The Teddy Bear Hospital project is the brainchild of the International Federation of Medical Students’ Associations (IFMSA). The moment she was admitted to the School of Medicine in 2019, Martinez knew she wanted to participate in this initiative by starting a club in Montreal.

Teddy Bear Hospital“The goal is to get children to overcome their fear of hospitals and anxiety about illness,” says Bertrand Leduc, the initiative’s co-president, who wanted to get this project started at McGill University. He is also finishing his third year in the MDCM program and plans on specializing in pediatrics.

“I don’t want to miss it,” says Dr.  Mylène Dandavino (BSc’99, MSc’02, MDCM’99, PGME’04), a general pediatrician at the Montreal Children’s Hospital and associate professor at McGill University who acts as the supervisor for the group. “This is the sort of project that reminds us why we went into medicine in the first place.”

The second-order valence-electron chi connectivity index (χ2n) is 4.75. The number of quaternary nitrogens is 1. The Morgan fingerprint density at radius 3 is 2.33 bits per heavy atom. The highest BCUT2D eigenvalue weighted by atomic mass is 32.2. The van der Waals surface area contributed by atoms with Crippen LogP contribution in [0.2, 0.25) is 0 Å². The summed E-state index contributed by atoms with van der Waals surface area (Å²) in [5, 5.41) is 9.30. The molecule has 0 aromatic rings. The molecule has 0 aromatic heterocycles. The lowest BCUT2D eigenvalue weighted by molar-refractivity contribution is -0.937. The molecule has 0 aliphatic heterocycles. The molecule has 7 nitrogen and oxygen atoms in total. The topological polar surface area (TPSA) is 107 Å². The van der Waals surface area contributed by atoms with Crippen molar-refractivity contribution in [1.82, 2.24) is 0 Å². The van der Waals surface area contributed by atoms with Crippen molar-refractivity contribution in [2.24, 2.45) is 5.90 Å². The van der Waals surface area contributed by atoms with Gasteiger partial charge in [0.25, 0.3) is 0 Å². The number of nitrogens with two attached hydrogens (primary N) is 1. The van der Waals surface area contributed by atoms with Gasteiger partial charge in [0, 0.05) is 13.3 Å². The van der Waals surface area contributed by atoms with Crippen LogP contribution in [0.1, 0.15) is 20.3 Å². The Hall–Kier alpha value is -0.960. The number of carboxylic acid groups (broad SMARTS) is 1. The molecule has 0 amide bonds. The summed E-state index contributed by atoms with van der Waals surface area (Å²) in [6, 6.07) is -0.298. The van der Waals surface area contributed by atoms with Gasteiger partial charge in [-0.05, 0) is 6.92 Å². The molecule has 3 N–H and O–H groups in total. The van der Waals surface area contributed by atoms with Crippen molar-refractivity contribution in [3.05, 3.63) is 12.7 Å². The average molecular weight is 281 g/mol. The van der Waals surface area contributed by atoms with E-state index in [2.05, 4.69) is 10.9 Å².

The first event took place at St. Gabriel Elementary School in Pointe St. Charles, with the school gym converted into a hospital.

Here are some highlights from a Faculty of Medicine and Health Sciences Alumni Friends article, written by Jean-Benoît Nadeau, that describes what children will experience:

When children arrive, they are given a map of eight stations to visit – Triage, Medical Imaging, Surgery, Pharmacy, Physiotherapy, Occupational Therapy, Healthy Living, and a Rest Area. They can mark each station with a sticker after they visit it. On the front of the document, they can fill in their teddy bear’s medical information. At Triage, children listen to heartbeats, check vital signs, weigh their ‘patients’ and examine their ears. “This is the most familiar step, the one that almost all children will have experienced,” says Lianna Carusone.

‘I don’t want to miss it… This is the sort of project that reminds us why we went into medicine in the first place.’

Dr.  Mylène Dandavino, supervisor, McGill Teddy Bear Hospital